Damage to DNA by both exogenous and endogenous sources is increasingly regarded as highly important in the initiation and progression of cancer and in the occurrence of other pathological events. DNA damage caused by reactive oxygen-derived species, also called oxidative DNA damage, is most the frequent type encountered by aerobic cells. Mechanistic studies of carcinogenesis indicate an important role of this type of damage to DNA. There is also strong evidence to support the role of oxidative DNA damage in the aging process. DNA damage is opposed in vivo by repair systems. If not repaired, DNA damage may lead to detrimental biological consequences. Therefore, the repair of DNA damage is regarded as one of the essential events in all life forms.In recent years, the field of DNA repair has flourished due to new findings on DNA repair mechanisms and the molecular basis of cancer. A detailed knowledge of mechanisms of DNA damage and repair, and how individual repair enzymes function may lead to manipulation of DNA repair in cells and ultimately to an increase of the resistance of human cells to DNA-damaging agents.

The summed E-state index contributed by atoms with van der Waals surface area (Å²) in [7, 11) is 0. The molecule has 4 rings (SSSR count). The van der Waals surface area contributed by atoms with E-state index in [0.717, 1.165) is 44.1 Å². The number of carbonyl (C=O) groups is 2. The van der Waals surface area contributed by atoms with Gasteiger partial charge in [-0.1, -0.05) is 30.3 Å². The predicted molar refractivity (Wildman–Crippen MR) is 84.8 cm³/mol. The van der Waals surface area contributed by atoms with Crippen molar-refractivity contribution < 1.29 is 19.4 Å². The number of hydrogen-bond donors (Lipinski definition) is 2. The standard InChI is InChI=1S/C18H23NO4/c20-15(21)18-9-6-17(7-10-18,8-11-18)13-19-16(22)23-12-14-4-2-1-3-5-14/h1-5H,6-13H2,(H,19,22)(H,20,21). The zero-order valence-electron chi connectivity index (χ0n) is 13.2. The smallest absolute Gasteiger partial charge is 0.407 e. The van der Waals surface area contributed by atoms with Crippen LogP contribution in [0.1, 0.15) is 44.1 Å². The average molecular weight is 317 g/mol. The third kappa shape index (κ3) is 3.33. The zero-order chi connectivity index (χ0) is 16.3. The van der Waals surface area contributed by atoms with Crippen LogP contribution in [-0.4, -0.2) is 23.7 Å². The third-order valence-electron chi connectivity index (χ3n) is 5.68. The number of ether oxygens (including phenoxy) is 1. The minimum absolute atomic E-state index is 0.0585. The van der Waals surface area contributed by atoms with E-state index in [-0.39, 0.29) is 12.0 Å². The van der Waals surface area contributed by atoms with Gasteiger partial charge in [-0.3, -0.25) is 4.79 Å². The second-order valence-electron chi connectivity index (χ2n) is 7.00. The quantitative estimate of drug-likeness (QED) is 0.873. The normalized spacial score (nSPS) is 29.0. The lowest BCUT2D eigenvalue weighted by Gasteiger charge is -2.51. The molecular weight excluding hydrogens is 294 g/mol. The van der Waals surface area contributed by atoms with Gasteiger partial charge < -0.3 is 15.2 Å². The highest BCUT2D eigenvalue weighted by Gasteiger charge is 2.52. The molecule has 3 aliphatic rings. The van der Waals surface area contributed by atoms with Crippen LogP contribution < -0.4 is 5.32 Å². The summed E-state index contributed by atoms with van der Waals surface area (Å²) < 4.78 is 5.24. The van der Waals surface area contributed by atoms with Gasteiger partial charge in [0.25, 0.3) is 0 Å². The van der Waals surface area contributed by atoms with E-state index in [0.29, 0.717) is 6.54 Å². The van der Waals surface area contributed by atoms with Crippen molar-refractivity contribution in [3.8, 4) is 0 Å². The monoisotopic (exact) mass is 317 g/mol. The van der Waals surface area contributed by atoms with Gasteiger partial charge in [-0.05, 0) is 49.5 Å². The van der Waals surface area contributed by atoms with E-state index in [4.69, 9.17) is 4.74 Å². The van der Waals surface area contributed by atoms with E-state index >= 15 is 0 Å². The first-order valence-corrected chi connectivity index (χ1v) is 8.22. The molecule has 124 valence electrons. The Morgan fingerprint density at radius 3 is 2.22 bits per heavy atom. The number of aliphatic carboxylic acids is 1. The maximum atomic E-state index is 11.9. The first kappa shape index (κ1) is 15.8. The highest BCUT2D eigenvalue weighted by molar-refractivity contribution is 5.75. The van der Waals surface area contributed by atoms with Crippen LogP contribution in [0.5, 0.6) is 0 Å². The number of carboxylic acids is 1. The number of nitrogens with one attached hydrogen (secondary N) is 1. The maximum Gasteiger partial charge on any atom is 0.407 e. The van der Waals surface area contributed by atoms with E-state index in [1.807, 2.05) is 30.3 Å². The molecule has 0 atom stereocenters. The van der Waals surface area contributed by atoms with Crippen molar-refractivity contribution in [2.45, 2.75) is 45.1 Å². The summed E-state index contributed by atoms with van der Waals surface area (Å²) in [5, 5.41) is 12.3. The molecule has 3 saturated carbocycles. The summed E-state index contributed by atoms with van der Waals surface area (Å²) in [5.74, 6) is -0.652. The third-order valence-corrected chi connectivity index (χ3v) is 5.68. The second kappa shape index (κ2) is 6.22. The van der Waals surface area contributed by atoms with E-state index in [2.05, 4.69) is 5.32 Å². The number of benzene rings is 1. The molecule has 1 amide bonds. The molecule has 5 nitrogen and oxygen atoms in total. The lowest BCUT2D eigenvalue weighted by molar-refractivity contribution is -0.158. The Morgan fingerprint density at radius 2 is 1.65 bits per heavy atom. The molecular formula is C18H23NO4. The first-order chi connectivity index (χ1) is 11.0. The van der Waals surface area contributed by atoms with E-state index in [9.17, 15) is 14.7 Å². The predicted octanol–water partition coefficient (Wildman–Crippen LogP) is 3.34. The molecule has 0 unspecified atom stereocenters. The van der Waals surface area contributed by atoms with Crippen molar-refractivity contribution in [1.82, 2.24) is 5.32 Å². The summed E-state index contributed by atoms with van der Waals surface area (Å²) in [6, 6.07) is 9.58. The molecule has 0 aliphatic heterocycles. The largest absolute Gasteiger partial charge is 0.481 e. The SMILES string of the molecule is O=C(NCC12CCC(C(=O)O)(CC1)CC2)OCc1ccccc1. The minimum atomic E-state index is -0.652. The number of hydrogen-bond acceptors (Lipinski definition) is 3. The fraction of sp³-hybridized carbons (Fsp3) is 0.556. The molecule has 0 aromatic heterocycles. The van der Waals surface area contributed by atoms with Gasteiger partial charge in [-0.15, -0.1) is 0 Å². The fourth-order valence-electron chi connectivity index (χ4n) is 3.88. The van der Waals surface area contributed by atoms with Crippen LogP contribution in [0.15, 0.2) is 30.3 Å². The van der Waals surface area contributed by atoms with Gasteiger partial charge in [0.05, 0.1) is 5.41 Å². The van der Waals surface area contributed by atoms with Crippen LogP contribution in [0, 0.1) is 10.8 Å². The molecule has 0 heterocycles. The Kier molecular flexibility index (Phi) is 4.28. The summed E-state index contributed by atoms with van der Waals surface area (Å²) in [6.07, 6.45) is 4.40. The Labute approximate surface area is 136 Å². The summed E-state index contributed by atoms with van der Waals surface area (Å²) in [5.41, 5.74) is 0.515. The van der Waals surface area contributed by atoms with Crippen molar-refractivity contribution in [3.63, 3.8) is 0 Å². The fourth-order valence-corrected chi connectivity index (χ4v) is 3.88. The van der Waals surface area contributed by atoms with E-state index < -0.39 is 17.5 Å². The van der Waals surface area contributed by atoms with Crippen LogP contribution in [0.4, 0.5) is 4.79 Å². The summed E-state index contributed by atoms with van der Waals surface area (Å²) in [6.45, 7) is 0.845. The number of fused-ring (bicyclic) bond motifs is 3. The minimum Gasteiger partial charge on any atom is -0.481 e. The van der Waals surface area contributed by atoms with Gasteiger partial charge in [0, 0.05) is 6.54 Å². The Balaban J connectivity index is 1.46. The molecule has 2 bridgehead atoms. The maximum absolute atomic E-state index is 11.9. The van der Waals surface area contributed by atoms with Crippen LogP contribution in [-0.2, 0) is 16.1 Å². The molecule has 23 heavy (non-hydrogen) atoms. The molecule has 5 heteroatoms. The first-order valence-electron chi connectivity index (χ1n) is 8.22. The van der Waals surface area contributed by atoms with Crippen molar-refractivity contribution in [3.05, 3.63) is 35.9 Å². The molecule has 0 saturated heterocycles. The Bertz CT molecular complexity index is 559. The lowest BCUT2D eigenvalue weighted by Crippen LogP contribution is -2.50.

This volume covers the most recent developments in this research field and contains contributions from scientists working in the fields of biochemistry, molecular biology, enzymology, biomedical science, and radiation biology.